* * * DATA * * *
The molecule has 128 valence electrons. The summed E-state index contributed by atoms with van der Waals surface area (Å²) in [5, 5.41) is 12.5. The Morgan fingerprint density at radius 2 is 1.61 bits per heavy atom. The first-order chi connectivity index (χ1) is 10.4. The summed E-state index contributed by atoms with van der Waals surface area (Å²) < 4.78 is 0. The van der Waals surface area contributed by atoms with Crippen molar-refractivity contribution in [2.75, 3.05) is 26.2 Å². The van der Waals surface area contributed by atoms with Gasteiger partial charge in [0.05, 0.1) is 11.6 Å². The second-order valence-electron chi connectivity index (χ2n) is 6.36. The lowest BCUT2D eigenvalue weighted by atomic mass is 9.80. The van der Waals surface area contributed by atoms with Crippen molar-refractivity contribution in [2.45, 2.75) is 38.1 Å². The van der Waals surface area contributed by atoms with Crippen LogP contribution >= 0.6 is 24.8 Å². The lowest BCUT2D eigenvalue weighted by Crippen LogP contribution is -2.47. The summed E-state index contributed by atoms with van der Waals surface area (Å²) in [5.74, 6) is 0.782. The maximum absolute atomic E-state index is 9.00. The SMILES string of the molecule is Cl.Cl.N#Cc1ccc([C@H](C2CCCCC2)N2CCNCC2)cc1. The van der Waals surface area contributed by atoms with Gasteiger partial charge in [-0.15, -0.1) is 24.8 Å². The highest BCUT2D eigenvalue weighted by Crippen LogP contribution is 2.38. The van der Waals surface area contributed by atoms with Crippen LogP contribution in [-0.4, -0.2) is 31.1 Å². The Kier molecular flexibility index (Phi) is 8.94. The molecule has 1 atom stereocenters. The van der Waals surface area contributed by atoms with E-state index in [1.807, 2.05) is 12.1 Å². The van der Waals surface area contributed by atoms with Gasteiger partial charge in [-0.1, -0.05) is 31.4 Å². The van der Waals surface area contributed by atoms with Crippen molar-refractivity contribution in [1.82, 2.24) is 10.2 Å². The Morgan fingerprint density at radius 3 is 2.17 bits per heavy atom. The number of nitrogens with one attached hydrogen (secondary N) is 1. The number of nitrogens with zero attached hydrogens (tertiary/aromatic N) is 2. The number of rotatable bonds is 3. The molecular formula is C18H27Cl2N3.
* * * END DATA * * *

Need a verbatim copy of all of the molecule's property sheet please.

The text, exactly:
The molecule has 128 valence electrons. The summed E-state index contributed by atoms with van der Waals surface area (Å²) in [5, 5.41) is 12.5. The Morgan fingerprint density at radius 2 is 1.61 bits per heavy atom. The first-order chi connectivity index (χ1) is 10.4. The summed E-state index contributed by atoms with van der Waals surface area (Å²) < 4.78 is 0. The van der Waals surface area contributed by atoms with Crippen molar-refractivity contribution in [2.75, 3.05) is 26.2 Å². The van der Waals surface area contributed by atoms with Gasteiger partial charge in [0.05, 0.1) is 11.6 Å². The second-order valence-electron chi connectivity index (χ2n) is 6.36. The lowest BCUT2D eigenvalue weighted by atomic mass is 9.80. The van der Waals surface area contributed by atoms with Crippen molar-refractivity contribution in [2.45, 2.75) is 38.1 Å². The van der Waals surface area contributed by atoms with Crippen LogP contribution >= 0.6 is 24.8 Å². The lowest BCUT2D eigenvalue weighted by Crippen LogP contribution is -2.47. The summed E-state index contributed by atoms with van der Waals surface area (Å²) in [5.74, 6) is 0.782. The maximum absolute atomic E-state index is 9.00. The SMILES string of the molecule is Cl.Cl.N#Cc1ccc([C@H](C2CCCCC2)N2CCNCC2)cc1. The van der Waals surface area contributed by atoms with Gasteiger partial charge in [-0.15, -0.1) is 24.8 Å². The highest BCUT2D eigenvalue weighted by Crippen LogP contribution is 2.38. The van der Waals surface area contributed by atoms with Crippen LogP contribution in [-0.4, -0.2) is 31.1 Å². The Kier molecular flexibility index (Phi) is 8.94. The molecule has 1 atom stereocenters. The van der Waals surface area contributed by atoms with E-state index in [1.807, 2.05) is 12.1 Å². The van der Waals surface area contributed by atoms with Gasteiger partial charge in [-0.1, -0.05) is 31.4 Å². The van der Waals surface area contributed by atoms with Crippen molar-refractivity contribution in [1.82, 2.24) is 10.2 Å². The Morgan fingerprint density at radius 3 is 2.17 bits per heavy atom. The number of nitrogens with one attached hydrogen (secondary N) is 1. The number of nitrogens with zero attached hydrogens (tertiary/aromatic N) is 2. The number of rotatable bonds is 3. The molecular formula is C18H27Cl2N3.